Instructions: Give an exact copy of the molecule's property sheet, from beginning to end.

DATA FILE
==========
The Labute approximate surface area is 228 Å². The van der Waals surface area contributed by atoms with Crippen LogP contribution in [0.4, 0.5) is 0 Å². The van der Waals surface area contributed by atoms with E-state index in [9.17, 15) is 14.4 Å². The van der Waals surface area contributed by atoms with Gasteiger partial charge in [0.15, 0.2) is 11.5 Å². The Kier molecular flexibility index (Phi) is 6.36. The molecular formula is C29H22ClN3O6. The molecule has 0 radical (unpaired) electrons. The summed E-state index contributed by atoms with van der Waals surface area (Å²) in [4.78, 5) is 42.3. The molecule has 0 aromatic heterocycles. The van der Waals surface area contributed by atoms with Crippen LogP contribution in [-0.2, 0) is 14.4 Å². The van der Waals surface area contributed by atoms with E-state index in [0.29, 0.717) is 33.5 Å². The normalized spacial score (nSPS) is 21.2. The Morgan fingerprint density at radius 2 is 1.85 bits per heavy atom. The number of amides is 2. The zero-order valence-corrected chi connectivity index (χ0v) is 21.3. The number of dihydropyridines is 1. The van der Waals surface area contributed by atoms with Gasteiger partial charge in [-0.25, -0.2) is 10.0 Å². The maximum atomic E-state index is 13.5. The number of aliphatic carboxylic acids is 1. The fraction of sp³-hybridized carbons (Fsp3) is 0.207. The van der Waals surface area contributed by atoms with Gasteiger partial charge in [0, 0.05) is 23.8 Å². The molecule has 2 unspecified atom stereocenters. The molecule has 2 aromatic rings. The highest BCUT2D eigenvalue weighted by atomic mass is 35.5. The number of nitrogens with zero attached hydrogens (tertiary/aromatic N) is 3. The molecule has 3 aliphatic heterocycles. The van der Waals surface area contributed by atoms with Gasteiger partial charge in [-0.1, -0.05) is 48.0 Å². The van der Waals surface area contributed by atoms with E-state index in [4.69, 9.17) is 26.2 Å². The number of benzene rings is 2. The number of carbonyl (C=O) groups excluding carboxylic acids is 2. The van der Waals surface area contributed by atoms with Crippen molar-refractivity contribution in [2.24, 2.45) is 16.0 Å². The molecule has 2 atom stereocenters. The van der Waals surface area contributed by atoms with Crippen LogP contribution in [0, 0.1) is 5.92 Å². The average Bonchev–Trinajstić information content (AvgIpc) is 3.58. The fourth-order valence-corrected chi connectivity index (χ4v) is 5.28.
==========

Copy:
The Labute approximate surface area is 228 Å². The van der Waals surface area contributed by atoms with Crippen LogP contribution in [0.4, 0.5) is 0 Å². The van der Waals surface area contributed by atoms with E-state index in [9.17, 15) is 14.4 Å². The van der Waals surface area contributed by atoms with Gasteiger partial charge in [0.15, 0.2) is 11.5 Å². The Kier molecular flexibility index (Phi) is 6.36. The molecular formula is C29H22ClN3O6. The molecule has 0 radical (unpaired) electrons. The summed E-state index contributed by atoms with van der Waals surface area (Å²) in [4.78, 5) is 42.3. The molecule has 0 aromatic heterocycles. The van der Waals surface area contributed by atoms with Crippen LogP contribution in [-0.2, 0) is 14.4 Å². The van der Waals surface area contributed by atoms with E-state index in [0.29, 0.717) is 33.5 Å². The normalized spacial score (nSPS) is 21.2. The Morgan fingerprint density at radius 2 is 1.85 bits per heavy atom. The number of amides is 2. The zero-order valence-corrected chi connectivity index (χ0v) is 21.3. The number of dihydropyridines is 1. The van der Waals surface area contributed by atoms with Gasteiger partial charge in [-0.25, -0.2) is 10.0 Å². The maximum atomic E-state index is 13.5. The number of aliphatic carboxylic acids is 1. The fraction of sp³-hybridized carbons (Fsp3) is 0.207. The van der Waals surface area contributed by atoms with Gasteiger partial charge in [0, 0.05) is 23.8 Å². The molecule has 2 unspecified atom stereocenters. The molecule has 2 aromatic rings. The highest BCUT2D eigenvalue weighted by atomic mass is 35.5. The number of nitrogens with zero attached hydrogens (tertiary/aromatic N) is 3. The molecule has 3 aliphatic heterocycles. The van der Waals surface area contributed by atoms with Gasteiger partial charge in [-0.1, -0.05) is 48.0 Å². The van der Waals surface area contributed by atoms with E-state index in [4.69, 9.17) is 26.2 Å². The number of benzene rings is 2. The number of carbonyl (C=O) groups excluding carboxylic acids is 2. The van der Waals surface area contributed by atoms with Crippen molar-refractivity contribution in [2.24, 2.45) is 16.0 Å². The molecule has 2 atom stereocenters. The van der Waals surface area contributed by atoms with Crippen LogP contribution in [0, 0.1) is 5.92 Å². The average Bonchev–Trinajstić information content (AvgIpc) is 3.58. The fourth-order valence-corrected chi connectivity index (χ4v) is 5.28.